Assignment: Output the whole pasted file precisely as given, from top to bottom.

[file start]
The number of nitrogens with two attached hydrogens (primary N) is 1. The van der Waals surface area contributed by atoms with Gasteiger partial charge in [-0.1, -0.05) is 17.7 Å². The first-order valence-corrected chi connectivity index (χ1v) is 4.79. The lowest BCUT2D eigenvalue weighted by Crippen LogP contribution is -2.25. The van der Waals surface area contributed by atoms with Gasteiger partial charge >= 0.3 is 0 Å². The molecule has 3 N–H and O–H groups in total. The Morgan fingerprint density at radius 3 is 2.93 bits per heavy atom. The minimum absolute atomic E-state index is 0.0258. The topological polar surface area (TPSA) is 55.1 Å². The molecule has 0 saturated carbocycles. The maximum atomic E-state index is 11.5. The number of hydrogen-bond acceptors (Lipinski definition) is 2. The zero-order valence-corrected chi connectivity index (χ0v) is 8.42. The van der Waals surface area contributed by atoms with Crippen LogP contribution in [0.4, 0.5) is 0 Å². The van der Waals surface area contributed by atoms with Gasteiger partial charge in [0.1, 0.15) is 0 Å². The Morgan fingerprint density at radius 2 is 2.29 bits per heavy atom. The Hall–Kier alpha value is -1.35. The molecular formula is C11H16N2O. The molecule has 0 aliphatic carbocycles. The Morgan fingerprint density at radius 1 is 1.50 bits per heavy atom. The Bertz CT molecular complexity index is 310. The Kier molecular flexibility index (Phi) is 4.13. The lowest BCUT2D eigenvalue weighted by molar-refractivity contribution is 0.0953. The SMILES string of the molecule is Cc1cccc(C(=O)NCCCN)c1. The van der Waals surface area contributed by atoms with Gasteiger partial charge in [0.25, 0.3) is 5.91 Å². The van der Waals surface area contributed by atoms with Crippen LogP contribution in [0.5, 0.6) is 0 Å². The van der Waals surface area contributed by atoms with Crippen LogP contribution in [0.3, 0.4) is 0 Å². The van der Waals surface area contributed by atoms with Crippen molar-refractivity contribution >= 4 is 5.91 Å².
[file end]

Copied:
The number of nitrogens with two attached hydrogens (primary N) is 1. The van der Waals surface area contributed by atoms with Gasteiger partial charge in [-0.1, -0.05) is 17.7 Å². The first-order valence-corrected chi connectivity index (χ1v) is 4.79. The lowest BCUT2D eigenvalue weighted by Crippen LogP contribution is -2.25. The van der Waals surface area contributed by atoms with Gasteiger partial charge >= 0.3 is 0 Å². The molecule has 3 N–H and O–H groups in total. The Morgan fingerprint density at radius 3 is 2.93 bits per heavy atom. The minimum absolute atomic E-state index is 0.0258. The topological polar surface area (TPSA) is 55.1 Å². The molecule has 0 saturated carbocycles. The maximum atomic E-state index is 11.5. The number of hydrogen-bond acceptors (Lipinski definition) is 2. The zero-order valence-corrected chi connectivity index (χ0v) is 8.42. The van der Waals surface area contributed by atoms with Crippen LogP contribution in [0.4, 0.5) is 0 Å². The van der Waals surface area contributed by atoms with Gasteiger partial charge in [0.1, 0.15) is 0 Å². The Morgan fingerprint density at radius 2 is 2.29 bits per heavy atom. The Hall–Kier alpha value is -1.35. The molecular formula is C11H16N2O. The molecule has 0 aliphatic carbocycles. The Morgan fingerprint density at radius 1 is 1.50 bits per heavy atom. The Bertz CT molecular complexity index is 310. The Kier molecular flexibility index (Phi) is 4.13. The lowest BCUT2D eigenvalue weighted by molar-refractivity contribution is 0.0953. The SMILES string of the molecule is Cc1cccc(C(=O)NCCCN)c1. The van der Waals surface area contributed by atoms with Gasteiger partial charge in [0.25, 0.3) is 5.91 Å². The van der Waals surface area contributed by atoms with Crippen LogP contribution in [0.5, 0.6) is 0 Å². The van der Waals surface area contributed by atoms with Crippen LogP contribution in [0.3, 0.4) is 0 Å². The van der Waals surface area contributed by atoms with Crippen molar-refractivity contribution >= 4 is 5.91 Å².